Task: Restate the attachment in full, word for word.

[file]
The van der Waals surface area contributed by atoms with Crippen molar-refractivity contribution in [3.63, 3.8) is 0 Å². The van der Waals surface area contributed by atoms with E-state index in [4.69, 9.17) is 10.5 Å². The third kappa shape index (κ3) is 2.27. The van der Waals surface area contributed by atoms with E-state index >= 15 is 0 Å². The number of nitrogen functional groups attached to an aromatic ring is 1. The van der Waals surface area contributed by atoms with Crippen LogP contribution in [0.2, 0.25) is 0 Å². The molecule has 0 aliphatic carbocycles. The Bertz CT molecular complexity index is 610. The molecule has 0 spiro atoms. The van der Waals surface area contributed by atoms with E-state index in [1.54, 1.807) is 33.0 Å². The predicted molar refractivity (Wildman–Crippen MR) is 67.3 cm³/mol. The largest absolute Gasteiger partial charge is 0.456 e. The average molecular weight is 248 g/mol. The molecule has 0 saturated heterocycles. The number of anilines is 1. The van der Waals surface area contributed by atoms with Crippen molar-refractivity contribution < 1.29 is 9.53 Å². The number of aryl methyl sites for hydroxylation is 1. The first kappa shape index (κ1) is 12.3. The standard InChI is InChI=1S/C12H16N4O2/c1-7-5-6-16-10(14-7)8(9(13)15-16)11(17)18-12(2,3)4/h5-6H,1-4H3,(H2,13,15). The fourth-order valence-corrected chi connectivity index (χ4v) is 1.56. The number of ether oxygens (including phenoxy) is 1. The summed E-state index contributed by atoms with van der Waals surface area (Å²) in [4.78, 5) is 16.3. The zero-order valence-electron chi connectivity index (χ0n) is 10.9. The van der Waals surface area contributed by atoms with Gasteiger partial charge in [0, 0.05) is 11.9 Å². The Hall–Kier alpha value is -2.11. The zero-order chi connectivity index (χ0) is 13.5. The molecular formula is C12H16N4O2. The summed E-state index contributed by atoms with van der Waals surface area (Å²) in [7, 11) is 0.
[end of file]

The van der Waals surface area contributed by atoms with Crippen molar-refractivity contribution in [3.63, 3.8) is 0 Å². The van der Waals surface area contributed by atoms with E-state index in [4.69, 9.17) is 10.5 Å². The third kappa shape index (κ3) is 2.27. The van der Waals surface area contributed by atoms with E-state index >= 15 is 0 Å². The number of nitrogen functional groups attached to an aromatic ring is 1. The van der Waals surface area contributed by atoms with Crippen LogP contribution in [0.2, 0.25) is 0 Å². The molecule has 0 aliphatic carbocycles. The Bertz CT molecular complexity index is 610. The molecule has 0 spiro atoms. The van der Waals surface area contributed by atoms with E-state index in [1.54, 1.807) is 33.0 Å². The predicted molar refractivity (Wildman–Crippen MR) is 67.3 cm³/mol. The largest absolute Gasteiger partial charge is 0.456 e. The average molecular weight is 248 g/mol. The molecule has 0 saturated heterocycles. The number of anilines is 1. The van der Waals surface area contributed by atoms with Crippen molar-refractivity contribution < 1.29 is 9.53 Å². The number of aryl methyl sites for hydroxylation is 1. The first kappa shape index (κ1) is 12.3. The standard InChI is InChI=1S/C12H16N4O2/c1-7-5-6-16-10(14-7)8(9(13)15-16)11(17)18-12(2,3)4/h5-6H,1-4H3,(H2,13,15). The fourth-order valence-corrected chi connectivity index (χ4v) is 1.56. The number of ether oxygens (including phenoxy) is 1. The summed E-state index contributed by atoms with van der Waals surface area (Å²) in [4.78, 5) is 16.3. The zero-order valence-electron chi connectivity index (χ0n) is 10.9. The van der Waals surface area contributed by atoms with Gasteiger partial charge in [0, 0.05) is 11.9 Å². The Hall–Kier alpha value is -2.11. The zero-order chi connectivity index (χ0) is 13.5. The molecular formula is C12H16N4O2. The summed E-state index contributed by atoms with van der Waals surface area (Å²) in [7, 11) is 0.